Standardisation is key for comparisons. Each species behaves in its own, unique way and because given acts and signals may mean different things in different species – e.g., an individual putting its tail up is considered an aggressive signal for spotted hyenas whereas it is considered a submissive signal in chacma baboons. We therefore divided behaviours into four standardised categories which we then used for the analyses:

  1. Aggressive Acts: e.g., chase, bite, stand over;
  2. Submissive Acts: e.g., retreat, jump aside;
  3. Aggressive signals: e.g., tail up (spotted hyenas), stand up, stare;
  4. Submissive signals: e.g., tail up (chacma baboons), grimace, ears flat, grunt vocalisation.

Our results revealed striking differences in dominance style depending on whether the society was mostly dominated by males or by females. The higher the degree of female dominance in a species, the less frequently animals used aggression to establish and maintain their dominance relationships. More specifically, in strongly female-dominated species, such as spotted hyenas, animals of both sexes more often display submissive signals and less often use aggressive acts compared to male-dominated species, such as chacma baboons, where aggression predominates. So long to the sticky idea that spotted hyenas – in particular the females – are hyper-aggressive beasts…

These results suggest that there are structural differences between male- and female-dominated societies, which very interesting and surely worth investigating in greater detail. With this work, we show that we have robust methodological tools to study intersexual relationships in group-living species in a standardised way. This constitutes a stepping stone towards more conceptual studies such as studies on the ecological and evolutionary causes of variation in intersexual dominance within and across animal societies.

Original publication

Kappeler PM*, Huchard E*, Baniel A, Canteloup C, Charpentier MJE, Cheng L, Davidian E, Duboscq J, Fichtel C, Hemelrijk CK, Höner OP, Koren L, Micheletta J, Prox L, Saccà T, Seex L, Smit N, Surbeck M, van de Waal E, Girard-Buttoz C (2022) Sex and dominance: How to assess and interpret intersexual dominance relationships in mammalian societies. Frontiers in Ecology and Evolution 710.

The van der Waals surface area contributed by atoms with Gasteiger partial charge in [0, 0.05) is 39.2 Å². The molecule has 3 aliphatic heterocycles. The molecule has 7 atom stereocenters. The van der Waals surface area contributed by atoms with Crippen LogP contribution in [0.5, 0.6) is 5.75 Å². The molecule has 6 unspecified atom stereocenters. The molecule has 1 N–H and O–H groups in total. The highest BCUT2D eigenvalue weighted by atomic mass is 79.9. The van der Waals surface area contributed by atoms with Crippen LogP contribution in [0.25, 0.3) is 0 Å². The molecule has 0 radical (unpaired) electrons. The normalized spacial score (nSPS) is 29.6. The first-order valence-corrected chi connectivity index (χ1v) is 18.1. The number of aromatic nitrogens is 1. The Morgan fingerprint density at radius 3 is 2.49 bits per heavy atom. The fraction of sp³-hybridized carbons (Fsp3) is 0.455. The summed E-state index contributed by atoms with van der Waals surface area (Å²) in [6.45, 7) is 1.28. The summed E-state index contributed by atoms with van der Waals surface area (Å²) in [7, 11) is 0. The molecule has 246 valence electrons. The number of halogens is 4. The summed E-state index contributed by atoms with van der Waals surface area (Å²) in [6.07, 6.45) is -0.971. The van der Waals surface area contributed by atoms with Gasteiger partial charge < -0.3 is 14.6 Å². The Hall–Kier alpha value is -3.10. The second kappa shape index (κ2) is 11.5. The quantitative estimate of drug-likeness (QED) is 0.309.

Further information

Davidian E*, Surbeck M, Lukas D, Kappeler PM, & Huchard E* (2022) The eco-evolutionary landscape of power relationships between males and females. Trends in Ecology & Evolution 37(8):706-718.

Vullioud C*, Davidian E*, Wachter B, Rousset F, Courtiol A*, Höner OP* (2019) Social support drives female dominance in the spotted hyaena. Nature Ecology & Evolution 3:71-76. *contributed equally

Emotions and cultural importance help us understand the “beef” between pastoralists and large carnivores

A dive into the fascinating world of human-carnivore relationships


By Arjun Dheer

There isn’t a “one size fits all” solution to the problems that can arise in areas where humans live near wild animals. But one thing is consistently important: making sure that the people who live alongside the animals are on board with whatever management decisions are put into place to promote coexistence. This is especially true when it comes to potentially dangerous animals like large carnivores – for example, lions, tigers, and bears (oh my). Humans have long had a love-hate relationship with large carnivores: they’re aesthetically pleasing, awe-inspiring, and powerful, but also potentially damaging to human livelihoods due to their habit of killing livestock. They might be easy to admire, but they’re definitely not easy to live with!